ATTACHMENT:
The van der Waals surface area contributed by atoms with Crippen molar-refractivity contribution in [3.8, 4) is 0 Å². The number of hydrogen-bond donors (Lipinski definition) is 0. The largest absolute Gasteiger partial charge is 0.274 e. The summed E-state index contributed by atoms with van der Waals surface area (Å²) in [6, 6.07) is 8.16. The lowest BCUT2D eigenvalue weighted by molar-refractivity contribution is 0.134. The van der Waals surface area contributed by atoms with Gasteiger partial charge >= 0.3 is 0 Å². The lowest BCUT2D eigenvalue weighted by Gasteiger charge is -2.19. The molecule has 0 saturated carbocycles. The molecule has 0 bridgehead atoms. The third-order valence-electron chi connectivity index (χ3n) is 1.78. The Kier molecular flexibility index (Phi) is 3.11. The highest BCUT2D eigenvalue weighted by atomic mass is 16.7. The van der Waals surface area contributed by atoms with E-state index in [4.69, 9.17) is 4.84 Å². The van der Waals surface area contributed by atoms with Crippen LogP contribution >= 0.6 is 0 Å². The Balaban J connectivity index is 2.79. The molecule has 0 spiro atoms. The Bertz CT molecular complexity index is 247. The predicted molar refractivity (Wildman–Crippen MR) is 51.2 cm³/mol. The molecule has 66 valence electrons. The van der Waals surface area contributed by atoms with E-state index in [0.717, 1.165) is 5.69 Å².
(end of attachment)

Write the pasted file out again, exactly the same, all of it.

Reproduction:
The van der Waals surface area contributed by atoms with Crippen molar-refractivity contribution in [3.8, 4) is 0 Å². The number of hydrogen-bond donors (Lipinski definition) is 0. The largest absolute Gasteiger partial charge is 0.274 e. The summed E-state index contributed by atoms with van der Waals surface area (Å²) in [6, 6.07) is 8.16. The lowest BCUT2D eigenvalue weighted by molar-refractivity contribution is 0.134. The van der Waals surface area contributed by atoms with Gasteiger partial charge >= 0.3 is 0 Å². The lowest BCUT2D eigenvalue weighted by Gasteiger charge is -2.19. The molecule has 0 saturated carbocycles. The molecule has 0 bridgehead atoms. The third-order valence-electron chi connectivity index (χ3n) is 1.78. The Kier molecular flexibility index (Phi) is 3.11. The highest BCUT2D eigenvalue weighted by atomic mass is 16.7. The van der Waals surface area contributed by atoms with E-state index in [4.69, 9.17) is 4.84 Å². The van der Waals surface area contributed by atoms with Crippen LogP contribution >= 0.6 is 0 Å². The Balaban J connectivity index is 2.79. The molecule has 0 spiro atoms. The Bertz CT molecular complexity index is 247. The predicted molar refractivity (Wildman–Crippen MR) is 51.2 cm³/mol. The molecule has 66 valence electrons. The van der Waals surface area contributed by atoms with E-state index in [0.717, 1.165) is 5.69 Å².